Parking meter proposal gets mixed reception from downtown businesses

Parking meter proposal gets mixed reception from downtown businesses


Teresa Buettner, of Nemo, uses one of the new pay stations at the Main Street Square parking garage.

While some business owners appear cautiously optimistic about the impending installation of parking meters in downtown Rapid City, others are outright skeptical.

The meters — 620 of which will be mounted along Main and St. Joseph streets between Fifth and Ninth streets, and along Sixth, Seventh and Ninth streets — are expected to be in position by early June. They will accept payments by coin and by mobile app, or by card for a $1 minimum, replacing free three-hour parking spots and charging 25 cents for 15 minutes.

Too high, said Firehouse Brewing Company owner Bob Fuchs.

“I’m a little concerned about how expensive it’s going to be," Fuchs said Friday. "I think that the hourly rate might be way too high for Rapid City, South Dakota."

Fuchs, who also owns Mexican eatery Que Pasa on Main Street, said an hourly rate of 50 cents would be more reasonable. Whether the meters would help or harm businesses, he said, remains to be seen.

Fuchs didn't oppose policy changes the city made in 2015 allowing for three-hour parking in downtown stalls but also acknowledged the current system's potential for abuse.

The "employee shuffle," a term used by city officials to describe what they say is the tendency of downtown workers to move their cars to different hourly spaces throughout the business day, was said by Fuchs to be obstructive to his customers. For that reason, both he and Roam'n Around co-owner Jon Machacek pay for their respective employees to park elsewhere.

"I could make my employees walk four blocks away and not cost our businesses as much, but it's kind of a big picture thing where you want to keep your employees happy," Machacek said Friday.

"It is an expense, but it's part of an expense of being in business," he continued.

Customers, not employees, are said by Machacek to be most deserving of storefront parking. Attempts the city has made to prioritize shoppers, he said, have not been wholly effective.

"We've got to keep trying things to evolve. Maybe parking meters are the way to go," Machacek said.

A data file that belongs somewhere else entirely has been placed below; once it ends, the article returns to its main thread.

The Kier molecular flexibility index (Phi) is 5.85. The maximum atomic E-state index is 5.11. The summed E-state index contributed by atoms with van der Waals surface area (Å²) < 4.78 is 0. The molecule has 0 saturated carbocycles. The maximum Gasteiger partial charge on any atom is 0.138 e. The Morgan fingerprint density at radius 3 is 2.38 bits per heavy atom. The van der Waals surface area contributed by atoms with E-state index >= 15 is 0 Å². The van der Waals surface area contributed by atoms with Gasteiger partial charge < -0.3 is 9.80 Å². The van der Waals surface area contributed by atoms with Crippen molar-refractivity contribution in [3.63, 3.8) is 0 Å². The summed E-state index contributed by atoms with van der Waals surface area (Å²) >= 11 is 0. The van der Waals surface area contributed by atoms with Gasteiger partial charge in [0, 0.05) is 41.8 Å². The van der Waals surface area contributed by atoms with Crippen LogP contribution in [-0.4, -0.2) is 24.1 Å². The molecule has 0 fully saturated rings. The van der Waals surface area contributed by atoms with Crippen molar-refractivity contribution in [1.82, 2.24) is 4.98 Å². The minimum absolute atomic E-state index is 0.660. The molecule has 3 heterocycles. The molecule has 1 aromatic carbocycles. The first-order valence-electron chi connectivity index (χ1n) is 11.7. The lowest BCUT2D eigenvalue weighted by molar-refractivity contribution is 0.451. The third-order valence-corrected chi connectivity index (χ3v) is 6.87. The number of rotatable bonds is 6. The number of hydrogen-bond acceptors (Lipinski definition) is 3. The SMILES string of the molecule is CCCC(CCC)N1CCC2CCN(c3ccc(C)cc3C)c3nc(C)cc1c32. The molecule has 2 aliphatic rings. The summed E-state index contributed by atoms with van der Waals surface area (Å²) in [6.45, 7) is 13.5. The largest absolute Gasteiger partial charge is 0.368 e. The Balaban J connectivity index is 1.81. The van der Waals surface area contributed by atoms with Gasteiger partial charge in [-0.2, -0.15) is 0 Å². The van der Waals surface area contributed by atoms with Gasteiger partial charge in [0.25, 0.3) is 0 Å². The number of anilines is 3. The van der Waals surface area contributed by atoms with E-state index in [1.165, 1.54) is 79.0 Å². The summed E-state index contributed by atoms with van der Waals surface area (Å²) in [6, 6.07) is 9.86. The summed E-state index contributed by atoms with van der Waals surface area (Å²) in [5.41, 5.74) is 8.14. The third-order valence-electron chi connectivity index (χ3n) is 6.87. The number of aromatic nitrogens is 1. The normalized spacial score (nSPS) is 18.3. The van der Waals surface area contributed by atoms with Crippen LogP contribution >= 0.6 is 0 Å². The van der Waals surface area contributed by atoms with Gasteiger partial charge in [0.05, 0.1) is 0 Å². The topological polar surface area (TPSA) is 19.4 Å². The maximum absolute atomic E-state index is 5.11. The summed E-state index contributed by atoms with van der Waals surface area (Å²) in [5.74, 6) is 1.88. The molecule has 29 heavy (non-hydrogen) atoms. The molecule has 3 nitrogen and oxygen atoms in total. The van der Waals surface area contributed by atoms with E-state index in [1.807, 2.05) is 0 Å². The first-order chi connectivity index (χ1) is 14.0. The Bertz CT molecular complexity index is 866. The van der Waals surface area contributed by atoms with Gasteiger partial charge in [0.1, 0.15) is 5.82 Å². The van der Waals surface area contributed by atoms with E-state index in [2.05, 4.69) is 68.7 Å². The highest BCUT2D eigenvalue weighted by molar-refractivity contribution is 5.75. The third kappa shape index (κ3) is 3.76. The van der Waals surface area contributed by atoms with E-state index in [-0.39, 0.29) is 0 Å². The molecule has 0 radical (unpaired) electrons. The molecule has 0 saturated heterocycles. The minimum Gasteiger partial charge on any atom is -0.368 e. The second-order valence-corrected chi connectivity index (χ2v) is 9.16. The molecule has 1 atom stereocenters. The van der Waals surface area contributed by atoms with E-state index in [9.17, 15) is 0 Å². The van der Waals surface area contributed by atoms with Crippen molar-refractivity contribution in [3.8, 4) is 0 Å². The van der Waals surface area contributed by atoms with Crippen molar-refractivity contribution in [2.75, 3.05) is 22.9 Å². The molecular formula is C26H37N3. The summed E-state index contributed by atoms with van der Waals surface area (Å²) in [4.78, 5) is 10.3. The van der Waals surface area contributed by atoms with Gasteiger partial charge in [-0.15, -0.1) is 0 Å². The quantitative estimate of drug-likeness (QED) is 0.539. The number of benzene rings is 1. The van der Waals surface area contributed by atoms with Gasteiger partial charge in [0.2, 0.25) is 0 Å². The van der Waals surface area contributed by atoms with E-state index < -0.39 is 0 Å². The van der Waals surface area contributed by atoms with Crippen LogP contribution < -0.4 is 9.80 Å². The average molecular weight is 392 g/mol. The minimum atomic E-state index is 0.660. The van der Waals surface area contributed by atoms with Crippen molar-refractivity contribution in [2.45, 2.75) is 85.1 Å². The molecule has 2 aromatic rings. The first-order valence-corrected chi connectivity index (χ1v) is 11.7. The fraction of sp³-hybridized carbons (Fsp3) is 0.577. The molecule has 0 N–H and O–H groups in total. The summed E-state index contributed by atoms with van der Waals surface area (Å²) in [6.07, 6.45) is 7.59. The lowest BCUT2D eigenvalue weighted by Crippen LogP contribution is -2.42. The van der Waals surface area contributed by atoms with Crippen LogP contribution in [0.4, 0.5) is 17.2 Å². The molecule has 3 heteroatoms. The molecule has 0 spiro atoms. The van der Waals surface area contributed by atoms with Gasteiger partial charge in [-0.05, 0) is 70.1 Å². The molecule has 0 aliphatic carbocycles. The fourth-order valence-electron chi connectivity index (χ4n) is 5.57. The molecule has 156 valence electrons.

Elks Theatre owner Curt Small contends that the city is moving in the right direction on its parking policy but isn't sold on the proposed fine of $25 associated with its violation.

The new parking ordinances tumbling through city hall do increase the number of days violators have to pay off their tickets from three to seven days but more than doubles the late fee to $10. Another $15 would be tacked on after 30 days at which point collection would be managed by meter provider IPS Group.

"My true hope is that they threw that in there as a bargaining tool that they could fall back off of. Because if that’s a straight-faced request, they’re grossly out of touch with the visitors and customers of downtown Rapid City," Small said Friday.

Inevitably, Small said, there will be customers of his who choose to park in proposed two-hour zones outside of the downtown core instead of feeding the meter. To compensate, he said the city should look at increasing the time limit on those streets to three hours.

"My business model relies on volume, and if things are done to hinder that volume, it puts me in a situation I don’t want to be in," Small said.

The ordinance authorizing the meter's implementation, as well as an ordinance laying out a new parking permit program, is headed for city council for its first reading on April 15. A final vote on both measures is scheduled for May 6.

City Finance Director Pauline Sumption has said that the meters alone could generate an additional $2.5 million in revenue in five years' time.

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